Before we start talking about advanced individualization, made-to-fit automation, AR, AI and more, we would…Read more
Mass Customization Monday is a curated selection of the week’s important mass customization news by the Twikit team. We sift through the nonsense and bring you what is relevant in mass customization.
Aetrex Worldwide buys Sols Systems
A Sols mass customized insole.
Sols Systems, a custom 3D printed mass customized insoles company, was bought by Aetrex Worldwide. Aetrex Worldwide is a comfort and wellness footwear company that started out in the medical footwear field. Sols has a tool called sizeright which will let you at home determine the right shoe size for you to wear. This in and of itself, if it works well it is currently in private beta, is a huge opportunity for Aetrex. Return rates for online clothing stores are high and companies such as Zappos would invest in solutions that would let customers obtain the right fit at home. MAPP3D is the Sols mass customization footwear platform that let people take smartphone images and turn those into parametrized geometry that could be used to make unique soles for them. Sols and ExoSols are 3D printed orthotics customized by the user or by a medical practitioner. At the moment Sols is no longer directly selling its Sols insoles. What will Aetrex do with the asset? Will they focus on making the software and insoles directly available to consumers? Or will they instead work with established shoe brands to offer them customization offerings? Or will they work through their existing channel of resellers and offer them the technology? Or will Sols become an integrated part of Aetrex’s own branded corrective and custom shoes?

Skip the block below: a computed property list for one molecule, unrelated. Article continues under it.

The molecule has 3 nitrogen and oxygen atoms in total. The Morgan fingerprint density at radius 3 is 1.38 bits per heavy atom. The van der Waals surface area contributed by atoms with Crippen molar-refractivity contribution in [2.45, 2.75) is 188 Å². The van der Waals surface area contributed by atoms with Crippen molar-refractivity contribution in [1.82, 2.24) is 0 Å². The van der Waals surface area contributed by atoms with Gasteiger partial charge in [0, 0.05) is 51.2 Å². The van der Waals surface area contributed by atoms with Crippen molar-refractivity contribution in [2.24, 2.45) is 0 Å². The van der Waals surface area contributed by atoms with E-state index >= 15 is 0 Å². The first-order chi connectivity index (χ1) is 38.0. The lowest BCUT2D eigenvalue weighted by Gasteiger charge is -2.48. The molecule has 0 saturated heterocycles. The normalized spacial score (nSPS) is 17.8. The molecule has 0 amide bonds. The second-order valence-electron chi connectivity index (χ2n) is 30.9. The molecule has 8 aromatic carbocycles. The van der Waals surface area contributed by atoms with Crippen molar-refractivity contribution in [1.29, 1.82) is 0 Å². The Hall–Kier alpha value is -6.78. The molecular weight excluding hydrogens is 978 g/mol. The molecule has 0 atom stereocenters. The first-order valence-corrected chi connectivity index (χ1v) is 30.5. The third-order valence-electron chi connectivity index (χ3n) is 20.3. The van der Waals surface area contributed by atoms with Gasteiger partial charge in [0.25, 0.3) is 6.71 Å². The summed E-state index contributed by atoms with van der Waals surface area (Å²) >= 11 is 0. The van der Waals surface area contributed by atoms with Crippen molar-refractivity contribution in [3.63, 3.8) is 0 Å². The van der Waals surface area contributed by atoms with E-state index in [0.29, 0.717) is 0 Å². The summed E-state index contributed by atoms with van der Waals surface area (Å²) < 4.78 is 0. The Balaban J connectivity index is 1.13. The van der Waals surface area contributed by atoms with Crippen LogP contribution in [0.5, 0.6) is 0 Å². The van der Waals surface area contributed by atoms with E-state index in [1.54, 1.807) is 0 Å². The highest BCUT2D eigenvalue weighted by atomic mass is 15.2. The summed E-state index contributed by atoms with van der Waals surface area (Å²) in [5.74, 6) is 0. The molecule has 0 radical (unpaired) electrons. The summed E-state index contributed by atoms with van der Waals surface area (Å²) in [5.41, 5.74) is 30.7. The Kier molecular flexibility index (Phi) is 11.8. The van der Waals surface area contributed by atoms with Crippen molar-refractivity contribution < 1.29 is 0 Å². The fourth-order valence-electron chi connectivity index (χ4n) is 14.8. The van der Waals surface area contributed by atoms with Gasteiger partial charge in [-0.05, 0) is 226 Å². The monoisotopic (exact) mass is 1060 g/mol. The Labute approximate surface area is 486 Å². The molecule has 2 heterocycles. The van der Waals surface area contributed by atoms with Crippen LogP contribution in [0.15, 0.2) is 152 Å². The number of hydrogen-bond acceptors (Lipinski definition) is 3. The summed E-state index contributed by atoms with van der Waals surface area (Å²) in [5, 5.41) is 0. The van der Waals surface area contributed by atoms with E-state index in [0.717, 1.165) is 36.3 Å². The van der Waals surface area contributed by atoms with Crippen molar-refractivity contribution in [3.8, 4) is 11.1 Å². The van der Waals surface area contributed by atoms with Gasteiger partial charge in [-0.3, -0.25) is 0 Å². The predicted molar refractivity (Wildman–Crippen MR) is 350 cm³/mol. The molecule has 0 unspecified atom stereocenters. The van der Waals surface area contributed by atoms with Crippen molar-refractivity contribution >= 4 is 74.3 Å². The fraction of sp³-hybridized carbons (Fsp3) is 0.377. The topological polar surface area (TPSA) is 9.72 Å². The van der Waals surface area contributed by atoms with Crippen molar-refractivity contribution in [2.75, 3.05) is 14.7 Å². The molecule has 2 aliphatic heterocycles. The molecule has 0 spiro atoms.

ISlide projects $4.4 million in mass customized sandal revenue
ISlide, founded by a former Reebok executive, lets you customize prints on sandals. The company did not get funded on the TV show Shark Tank but parlayed the attention to endorsements and other TV deals and projects that it will do $4.4 million this year. The company lets you add printed images to sandals that sell for around $50. The sandals are made in China but the customization is done in the US. Justin Kitteridge, Islide’s founder said that, ““The biggest difference between us and our competitors is our speed, versatility and quality,” “Our emphasis is customization and individuality. But our process allows us to do this at scale.”
The Islide online mass customization tool is simple and offers quick visualizations of the slippers one selects.
You can add your own or stock images to Islide slippers as well as text. The slippers however only come in a few standard sizes.
As with many mass customized products design freedom sometimes leads to questionable fashion choices. Of course we at Twikit hope that ISlide continues to do well but perhaps without the socks in slippers thing becoming a trend.
ISlide is an interesting Mass Customization implementation. The simple tool and interface gives people an easy way to add an image, such as a local high school basketball team logo, to a sandal. The focus on just sandals makes the core proposition less complex to consumers and the clarity in pricing reinforces this. The products are customized but affordable. At the same time for Islide, they are high margin. The mayor future feature of the service would be a customized size so people have a functionally superior mass customized product.
SAP Talks Mass Customization
Executives at ERP software vendor SAP are enthusiastic about the opportunities in connected and electric cars as well as mass customization. Mike Lackey, Global Vice President of Solution Management LoB Manufacturing at SAP said,